They did not get the message, so on day two, he not only fell down before the ark but was DECAPITATED and MUTILATED.  He was executed and his head was cut off. He became a headless god, a decapitated god. Not only was his head chopped off; his hands were chopped off.

They were not broken off but cut off or chopped off.  This was not accidental.  It was intentional and deliberate.  Why the head and hands?  This is often happened to kings in the Ancient Near East who were defeated.

Their head or hands were cut off to show their inferiority.  After David killed Goliath, he chopped off his head (I Samuel 17:54).  After Saul was killed, his head was cut off by the Philistines (I Samuel 31:6).

Something supernatural has happened two days in a row.  Two days in a row, Dagon falls facedown on the found BEFORE the ark in a subservient position and on the second day, there was no question what was going on here.

It was clear to anyone objective that Yahweh was superior to Dagon.  The facts were undeniable.  It happened two days in a row.  It wasn’t a fluke.

What was the result of this?  Did revival break out?  Did the Philistines repent?  Did they change religions?  Did anyone finally realize that Dagon was a false god?  Did they realize that he was really weak, impotent and powerless?  Did anyone start worshipping Yahweh?  No.

They had the opposite reaction.  They said, “Make sure you don’t walk anywhere Dagon’s head or feet touched because the ground is now consecrated.  It is sacred, so don’t touch it.”  Dagon fell on the threshold (I Samuel 5:4).

That is why to this day neither the priests of Dagon nor any others who enter Dagon’s temple at Ashdod step on the threshold. (I Samuel 5:5 NIV). They got rid of the ark but bad things continued to happen.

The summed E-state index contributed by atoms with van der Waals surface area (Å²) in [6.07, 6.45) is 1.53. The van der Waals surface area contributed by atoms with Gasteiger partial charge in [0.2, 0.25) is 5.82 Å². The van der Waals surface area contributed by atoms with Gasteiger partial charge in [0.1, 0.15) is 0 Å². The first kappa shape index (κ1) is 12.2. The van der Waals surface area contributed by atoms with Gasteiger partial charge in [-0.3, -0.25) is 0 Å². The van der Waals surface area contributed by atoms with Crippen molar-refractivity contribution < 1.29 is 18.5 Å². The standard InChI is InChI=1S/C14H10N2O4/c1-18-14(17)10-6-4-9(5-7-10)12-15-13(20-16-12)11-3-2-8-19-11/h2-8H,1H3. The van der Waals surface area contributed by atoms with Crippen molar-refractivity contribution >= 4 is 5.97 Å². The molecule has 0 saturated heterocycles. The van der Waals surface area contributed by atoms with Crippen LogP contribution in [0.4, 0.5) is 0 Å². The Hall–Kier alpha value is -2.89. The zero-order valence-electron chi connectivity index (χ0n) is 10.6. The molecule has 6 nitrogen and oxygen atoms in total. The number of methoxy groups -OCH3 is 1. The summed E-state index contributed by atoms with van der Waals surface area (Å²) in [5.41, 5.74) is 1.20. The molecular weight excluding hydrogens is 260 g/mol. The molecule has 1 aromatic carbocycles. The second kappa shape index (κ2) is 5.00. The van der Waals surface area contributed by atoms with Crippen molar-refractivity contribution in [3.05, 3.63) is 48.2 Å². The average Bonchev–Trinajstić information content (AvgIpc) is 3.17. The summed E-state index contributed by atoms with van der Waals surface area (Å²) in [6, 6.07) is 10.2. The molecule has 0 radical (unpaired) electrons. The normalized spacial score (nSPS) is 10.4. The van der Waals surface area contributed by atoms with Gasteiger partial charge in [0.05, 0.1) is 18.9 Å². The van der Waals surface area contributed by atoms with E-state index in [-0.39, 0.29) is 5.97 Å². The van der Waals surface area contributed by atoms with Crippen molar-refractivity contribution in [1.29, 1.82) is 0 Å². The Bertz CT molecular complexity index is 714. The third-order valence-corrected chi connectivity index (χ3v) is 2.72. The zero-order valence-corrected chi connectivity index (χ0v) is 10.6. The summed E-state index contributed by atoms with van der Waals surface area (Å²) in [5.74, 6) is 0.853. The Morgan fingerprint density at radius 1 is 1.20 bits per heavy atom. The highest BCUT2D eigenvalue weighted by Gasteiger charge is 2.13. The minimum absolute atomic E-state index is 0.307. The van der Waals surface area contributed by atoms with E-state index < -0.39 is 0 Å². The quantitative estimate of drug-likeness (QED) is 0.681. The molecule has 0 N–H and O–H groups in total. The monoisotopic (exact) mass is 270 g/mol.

The Lord’s hand was heavy on the people of Ashdod and its vicinity; he brought devastation on them and afflicted them with tumors. (I Samuel 5:6 NIV)

But after they had moved it, the Lord’s hand was against that city, throwing it into a great panic. He afflicted the people of the city, both young and old, with an outbreak of tumors. 10 So they sent the ark of God to Ekron.  (I Samuel 5:9-10 NIV)

As the ark of God was entering Ekron, the people of Ekron cried out, “They have brought the ark of the god of Israel around to us to kill us and our people.” 11 So they called together all the rulers of the Philistines and said, “Send the ark of the god of Israel away; let it go back to its own place, or it will kill us and our people.” For death had filled the city with panic; God’s hand was very heavy on it. 12 Those who did not die were afflicted with tumors, and the outcry of the city went up to heaven. (I Samuel 5:10-12 NIV)